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Ciborium
11-02-2013, 06:37 PM
After a long hiatus I am resuming my journey work through the LPN Spagyrics courses. At this point Iím trying to calcine vegetable salt without losing so much material as seems to happen when leeching.

Dubuis recommends a setup with a double crucible setup to contain/enhance the heat on top of a camp stove. Iíve tried this by starting with herbs that are already at a medium grey color on a LP gas powered bunsen burner, but after 2 hours the matter still seems to be no less grey. Any thoughts on what I could be doing wrong?

Here are a few possibilities that have struck me:

Material wasnít grey enough before beginning.
Placement in the flame of the bunsen burner is wrong
Crucibles arenít sealed tightly enough (doing that with a automotive band clamp)
Crucibles are too large (100ml each)


Thanks in advance for any thoughts and suggestions!

Ilos
11-02-2013, 07:58 PM
Hey Ciborium,
Firstly I am going to ask you; did you grind the plant well, into small particles (I think that helps to calcinate better).
Considering the temperature of the heat is good idea to (I am not sure exactly how high but I know that it has to be high enough In order to transfer the ash)

This is also one of the reasons why working with dry plants is again easier.

I have seen small crucibles that have heaters on top and on the sides and were sealed tight.

I also had this theory in my head that for plants about calcination is that the power of the fire and air progress the process better.
the crucible should have some kind of ventilation, even better if it could blow on the residue.

Dr.Zoidberg
11-03-2013, 02:30 PM
What does a double crucible look like?

Ciborium
11-03-2013, 10:45 PM
I started with dried comfry, extracted with spirit of wine with a soxhlet, then burned the matter to a dark grey ash until bits of white began to appear. Dubuis mentions that by using a double crucible the more subtle essences may be captured on the upper crucible (perhaps in a glass-like substance). Additionally, the effective temperature is supposed to double.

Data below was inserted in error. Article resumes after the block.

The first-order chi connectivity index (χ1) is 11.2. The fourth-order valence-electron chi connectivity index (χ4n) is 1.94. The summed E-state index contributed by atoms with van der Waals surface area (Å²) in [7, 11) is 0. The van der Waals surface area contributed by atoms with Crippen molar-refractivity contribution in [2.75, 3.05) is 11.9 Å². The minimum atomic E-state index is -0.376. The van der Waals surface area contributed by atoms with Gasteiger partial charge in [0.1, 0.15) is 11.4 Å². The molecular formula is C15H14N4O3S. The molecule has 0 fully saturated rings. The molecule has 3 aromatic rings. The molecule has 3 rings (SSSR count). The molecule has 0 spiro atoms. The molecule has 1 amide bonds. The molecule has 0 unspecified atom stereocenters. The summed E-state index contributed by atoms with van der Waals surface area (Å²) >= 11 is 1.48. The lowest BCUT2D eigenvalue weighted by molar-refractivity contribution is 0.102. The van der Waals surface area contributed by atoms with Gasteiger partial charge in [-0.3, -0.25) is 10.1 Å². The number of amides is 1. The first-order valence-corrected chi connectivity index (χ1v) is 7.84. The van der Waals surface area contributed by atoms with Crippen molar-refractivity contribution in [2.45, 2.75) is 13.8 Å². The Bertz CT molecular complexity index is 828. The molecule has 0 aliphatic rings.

Today, I tried the same setup in my home gas oven on broil (500F) for 2 hours. Some more specs of white (purified salt) but at this rate it could take many, many days.

I'm thinking that the crucibles themselves may be overly large each is more than 3" tall. I'll try some smaller ones next. It also seems like a small furnace may be necessary, although I am somewhat limited in space it may be a good investment in the future.

Below are some photos.

Thanks so much for your thoughts! :-)

http://forum.alchemyforums.com/attachment.php?attachmentid=825&d=1383518848
http://forum.alchemyforums.com/attachment.php?attachmentid=826&d=1383518849

Ilos
11-04-2013, 03:38 PM
Hey again,
The crucible looks pretty cool and it does look like it can resist a very high temperature.
500F might just not be enough to penetrate the black ash in that crucible.
It looks like the residue didn't even catch fire.

Id recommend you to build up a fire with a good pile of wood, create as much ember as you can, than place the crucible on the ember layer, stuck the crucible deep in ember and leave it like that, also find some sort of bellow to raise the heat temperature time to time.

I'm guessing that this way in less than 2 hour it should be turned into light grey.
consider to grind it a bit more wile its hot like that,